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Iranian Hackers Allegedly Exploiting Israeli Entities

Additionally, the researchers discovered a UNC3890 server that included Facebook and Instagram account data that had been spoofed.

Mandiant has been analyzing UNC3890, a group of hackers that uses social engineering lures and a possible watering hole to target Israeli maritime, government, energy, and healthcare institutions, for the past year.

With a major emphasis on shipping and the current marine war between Iran and Israel, Mandiant estimates with a low degree of confidence that this actor is connected to Iran. Although experts believe this actor is primarily interested in gathering intelligence, the data is used to assist a range of actions, from hack-and-leak to enabling kinetic warfare strikes like those that have recently hit the marine sector. 

According to John Hultquist, vice president of threat intelligence at Mandiant, "the maritime industry or the global supply chain is highly vulnerable to disruption, especially in countries where a state of the low-level conflict already exists."

Luring method 

Watering holes and data theft have been the primary entry points for UNC3890. The latter collected passwords and sent phishing lures using the group's C2 servers, which it posed as reputable services. 

The servers display false job offers and bogus advertising, and fake login pages for services like Office 365 and social media sites like LinkedIn and Facebook.

Additionally, the researchers discovered a UNC3890 server that included Facebook and Instagram account data that had been spoofed and might have been utilized in social engineering attempts.

A.xls file posed as a job offer but intended to install Sugardump—one of two distinct tools being utilized by the hackers —was probably one potential phishing lure employed by the attackers.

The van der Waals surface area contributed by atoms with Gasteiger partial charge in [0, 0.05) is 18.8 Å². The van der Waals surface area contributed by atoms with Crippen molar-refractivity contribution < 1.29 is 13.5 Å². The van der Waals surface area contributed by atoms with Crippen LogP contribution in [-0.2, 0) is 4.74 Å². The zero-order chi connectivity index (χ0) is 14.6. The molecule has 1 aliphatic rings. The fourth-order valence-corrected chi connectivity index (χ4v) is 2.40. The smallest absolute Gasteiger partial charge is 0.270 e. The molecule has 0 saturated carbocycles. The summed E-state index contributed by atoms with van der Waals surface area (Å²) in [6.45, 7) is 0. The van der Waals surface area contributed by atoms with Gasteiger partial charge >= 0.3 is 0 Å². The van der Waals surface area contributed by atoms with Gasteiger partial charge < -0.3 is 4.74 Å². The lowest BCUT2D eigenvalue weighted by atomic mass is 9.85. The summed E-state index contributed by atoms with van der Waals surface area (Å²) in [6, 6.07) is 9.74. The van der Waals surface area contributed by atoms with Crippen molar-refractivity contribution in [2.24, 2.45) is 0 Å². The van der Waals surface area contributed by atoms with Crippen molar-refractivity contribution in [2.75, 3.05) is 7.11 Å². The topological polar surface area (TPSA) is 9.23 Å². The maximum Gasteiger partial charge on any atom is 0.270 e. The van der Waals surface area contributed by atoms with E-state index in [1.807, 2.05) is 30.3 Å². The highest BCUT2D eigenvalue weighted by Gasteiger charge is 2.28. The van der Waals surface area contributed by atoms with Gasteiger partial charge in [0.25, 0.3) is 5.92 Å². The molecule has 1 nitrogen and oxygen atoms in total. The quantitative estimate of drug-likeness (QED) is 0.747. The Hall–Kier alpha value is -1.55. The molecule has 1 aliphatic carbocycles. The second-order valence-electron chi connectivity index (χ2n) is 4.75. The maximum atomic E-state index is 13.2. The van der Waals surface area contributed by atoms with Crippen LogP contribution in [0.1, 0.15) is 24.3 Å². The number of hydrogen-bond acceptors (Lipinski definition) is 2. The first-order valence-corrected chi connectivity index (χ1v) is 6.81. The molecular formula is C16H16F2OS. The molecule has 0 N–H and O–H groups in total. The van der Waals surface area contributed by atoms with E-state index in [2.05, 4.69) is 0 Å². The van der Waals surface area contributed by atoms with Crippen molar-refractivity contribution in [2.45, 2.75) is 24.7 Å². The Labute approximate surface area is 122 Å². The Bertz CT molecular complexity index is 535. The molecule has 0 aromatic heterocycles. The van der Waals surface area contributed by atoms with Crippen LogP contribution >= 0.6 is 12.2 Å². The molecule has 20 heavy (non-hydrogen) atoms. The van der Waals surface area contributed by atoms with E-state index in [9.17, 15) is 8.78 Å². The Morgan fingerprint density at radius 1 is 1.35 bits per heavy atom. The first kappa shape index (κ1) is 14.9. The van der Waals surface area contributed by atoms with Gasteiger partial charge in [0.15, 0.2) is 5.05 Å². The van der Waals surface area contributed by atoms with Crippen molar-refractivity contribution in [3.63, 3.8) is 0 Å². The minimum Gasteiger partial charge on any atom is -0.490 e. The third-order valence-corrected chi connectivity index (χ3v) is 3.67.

A credential harvesting program called Sugardump can get passwords out of Chromium-based browsers. The second device is called Sugarush, a backdoor that may be used to connect to an implanted C2 and run CMD instructions. 

A reverse shell is established over TCP using Sugarush, as per experts, they call it "a modest but efficient backdoor." It scans for internet access. If connectivity is possible, Sugarush creates a fresh TCP connection via port 4585 to a built-in C&C address and waits for a response. The response is treated as a CMD command that should be executed.

Other tools utilized by UNC3890 include Metasploit, Northstar C2, and Unicorn (a tool for running a PowerShell downgrade attack and injecting shellcode into memory.)

Sugardump was discovered in several forms. The earliest includes two variations and dates until early 2021. This initial version merely keeps login details without exposing them. It might be partial malware or software made to work with other tools to exfiltrate data.

The second variant, which was created in late 2021 or early 2022, uses SMTP for C2 communication and Yahoo, Yandex, and Gmail accounts for exfiltration. The researchers make a connection between a specific phishing appeal and a social engineering movie that has an advertisement for an AI-powered robotic doll.





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